We have a “comfort zone”, a “discomfort zone”, and an “oh shit zone” (thanks Tony Blauer). If we spend too much time in the “oh shit zone” we’re going to die sooner rather than later.
As intelligent and self-educated as many of us are, how often do we complacently stay in our comfort zone? More astutely, how many of us are afraid to risk leaving it?
The cliche is that if you do what you always did, you’ll get what you always got. If you’re happy with those outcomes, then by all means, keep doing it! The question of the hour is, do you want something better? Even (or maybe especially) for highly motivated and resilient people it’s easy to get trapped into thinking that your 4-am-Jocko-grind is getting you somewhere different. Yet, if you like it, is it really your discomfort zone?
In jiu jitsu, for example, I have to constantly remind myself to try new things, to risk failure (even seek it) for the sake of improvement — learning that is. I could work the same techniques against the same opponents every week and get exactly where I’m at. I can beat some people, other’s I can’t (yet). But, is this where I want to stay? Or do I want to lengthen the former list and shorten the later?
Some people will never try a new diet or training plan because they’ve wed themselves to a certain belief system (more on this later). Others chronically jump from plan to plan. We see this in New Year’s resolutioners who inevitably fail, but we also see this in dedicated athletes. I am no exception and have been guilty as well. You see a new, exciting training article online, it’s endorsed by a source or celebrity athlete you “trust”, and you immediately dive into it believing it is the magic gateway to your training godhood. Two weeks later you repeat the process with a new “plan.”
I’d argue, then, that rather than trying too many things, you actually haven’t tried anything. That brings me back to those pesky belief structures. If we want something to to fail (e.g. a runner believing they need carbs, a vegetarian experimenting with reintegrating animal products), sure enough, we’ll prove ourselves right and find a reason for the experiment ( and ourselves!) to fail — and learn nothing.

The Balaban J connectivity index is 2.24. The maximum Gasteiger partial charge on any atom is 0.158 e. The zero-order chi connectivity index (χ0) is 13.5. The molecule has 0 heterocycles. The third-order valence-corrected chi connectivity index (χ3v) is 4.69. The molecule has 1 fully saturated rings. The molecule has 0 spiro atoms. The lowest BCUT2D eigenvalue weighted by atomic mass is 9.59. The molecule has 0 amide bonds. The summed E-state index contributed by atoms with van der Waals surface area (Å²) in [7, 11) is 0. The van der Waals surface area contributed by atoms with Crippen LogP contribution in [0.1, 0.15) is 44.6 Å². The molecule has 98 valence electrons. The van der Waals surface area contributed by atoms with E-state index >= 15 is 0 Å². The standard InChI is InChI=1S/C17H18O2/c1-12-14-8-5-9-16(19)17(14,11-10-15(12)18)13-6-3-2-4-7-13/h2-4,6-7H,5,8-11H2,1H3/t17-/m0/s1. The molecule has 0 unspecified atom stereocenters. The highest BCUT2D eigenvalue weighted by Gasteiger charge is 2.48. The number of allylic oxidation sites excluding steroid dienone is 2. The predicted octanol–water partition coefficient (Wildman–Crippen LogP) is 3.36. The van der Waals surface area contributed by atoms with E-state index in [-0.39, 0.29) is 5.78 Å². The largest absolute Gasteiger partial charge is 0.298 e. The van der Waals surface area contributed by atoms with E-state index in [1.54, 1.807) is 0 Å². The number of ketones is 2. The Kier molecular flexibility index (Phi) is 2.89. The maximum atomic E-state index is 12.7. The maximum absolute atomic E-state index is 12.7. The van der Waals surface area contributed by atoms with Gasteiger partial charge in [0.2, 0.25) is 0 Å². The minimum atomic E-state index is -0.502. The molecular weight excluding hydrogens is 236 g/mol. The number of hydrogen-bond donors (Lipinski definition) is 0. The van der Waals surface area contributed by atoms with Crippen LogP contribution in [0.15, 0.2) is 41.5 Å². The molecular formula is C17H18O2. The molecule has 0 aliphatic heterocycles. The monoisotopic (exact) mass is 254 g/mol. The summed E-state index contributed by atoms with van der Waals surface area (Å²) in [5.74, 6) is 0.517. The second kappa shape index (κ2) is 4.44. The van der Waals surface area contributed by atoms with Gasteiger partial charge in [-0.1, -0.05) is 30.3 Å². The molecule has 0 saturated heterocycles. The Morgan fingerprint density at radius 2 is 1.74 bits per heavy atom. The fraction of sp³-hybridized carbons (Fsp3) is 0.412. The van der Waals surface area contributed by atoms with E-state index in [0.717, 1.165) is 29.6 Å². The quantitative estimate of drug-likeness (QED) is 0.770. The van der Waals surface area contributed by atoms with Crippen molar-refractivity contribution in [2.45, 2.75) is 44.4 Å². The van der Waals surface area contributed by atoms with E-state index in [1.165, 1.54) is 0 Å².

In politics, nutrition, science, etc… people are often looking for evidence to confirm or deny an already held belief — you can find evidence for or against anything on the internet. Rather thank this top-down approach, we should be wanting the process to succeed, especially when it comes to our health and performance! Even if there is “only a placebo effect”, gains are gains! If you feel better, lost the weight, or perform better because you believed a certain protocol was successful, you still win.
So, I propose three simple questions to this stubborn problem:
- What are you afraid will happen by doing X?
- What’s the worst that could happen if I do X for 30 days?
- What is your performance / health worth to you? Specifically, is it worth the two answers above?
Question 3 is really the only one that matters. Number 1, your non-negotiables, are the things that are holding you back (thanks Steve Bechtel). If you can’t admit that insecurity (we all have them), then you’re going to create a narrative that supports your answer to Question 2.
So, would you rather complacently believe what you’re told or be your own detective? There is more information, more easily available than ever before. Collecting information and accumulating facts are the easy part. The hard part is testing, putting yourself out there, and risking failure.
We grow, learn, and improve when we spend time in that discomfort zone. It’s not supposed to feel good. It’s supposed to suck and test you; that’s why it’s called testing! Nothing worthwhile ever happened by accepting the status quo. Will you settle for a better you, or do you want the best you? One is obviously going to require something different than the other.